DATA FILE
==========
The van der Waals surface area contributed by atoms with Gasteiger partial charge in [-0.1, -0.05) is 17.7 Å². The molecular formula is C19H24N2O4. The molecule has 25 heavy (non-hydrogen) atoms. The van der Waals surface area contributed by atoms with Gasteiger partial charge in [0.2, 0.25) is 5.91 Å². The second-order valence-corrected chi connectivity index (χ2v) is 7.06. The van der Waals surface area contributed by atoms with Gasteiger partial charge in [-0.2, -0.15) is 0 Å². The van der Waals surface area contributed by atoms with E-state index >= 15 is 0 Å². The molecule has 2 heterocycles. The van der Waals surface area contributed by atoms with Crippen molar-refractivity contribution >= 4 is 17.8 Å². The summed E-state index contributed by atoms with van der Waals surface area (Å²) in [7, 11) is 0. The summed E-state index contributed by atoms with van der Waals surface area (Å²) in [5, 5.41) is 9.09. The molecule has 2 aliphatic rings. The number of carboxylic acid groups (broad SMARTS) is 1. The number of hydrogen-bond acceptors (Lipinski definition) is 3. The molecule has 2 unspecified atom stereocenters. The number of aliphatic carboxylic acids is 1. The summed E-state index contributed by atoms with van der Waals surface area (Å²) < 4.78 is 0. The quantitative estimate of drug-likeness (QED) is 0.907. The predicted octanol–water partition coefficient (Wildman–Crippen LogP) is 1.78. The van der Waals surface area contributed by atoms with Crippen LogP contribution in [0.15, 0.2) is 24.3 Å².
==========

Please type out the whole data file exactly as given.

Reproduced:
The van der Waals surface area contributed by atoms with Gasteiger partial charge in [-0.1, -0.05) is 17.7 Å². The molecular formula is C19H24N2O4. The molecule has 25 heavy (non-hydrogen) atoms. The van der Waals surface area contributed by atoms with Gasteiger partial charge in [0.2, 0.25) is 5.91 Å². The second-order valence-corrected chi connectivity index (χ2v) is 7.06. The van der Waals surface area contributed by atoms with Gasteiger partial charge in [-0.2, -0.15) is 0 Å². The van der Waals surface area contributed by atoms with E-state index >= 15 is 0 Å². The molecule has 2 heterocycles. The van der Waals surface area contributed by atoms with Crippen molar-refractivity contribution >= 4 is 17.8 Å². The summed E-state index contributed by atoms with van der Waals surface area (Å²) in [7, 11) is 0. The summed E-state index contributed by atoms with van der Waals surface area (Å²) in [5, 5.41) is 9.09. The molecule has 2 aliphatic rings. The number of carboxylic acid groups (broad SMARTS) is 1. The number of hydrogen-bond acceptors (Lipinski definition) is 3. The molecule has 2 unspecified atom stereocenters. The number of aliphatic carboxylic acids is 1. The summed E-state index contributed by atoms with van der Waals surface area (Å²) < 4.78 is 0. The quantitative estimate of drug-likeness (QED) is 0.907. The predicted octanol–water partition coefficient (Wildman–Crippen LogP) is 1.78. The van der Waals surface area contributed by atoms with Crippen LogP contribution in [0.15, 0.2) is 24.3 Å².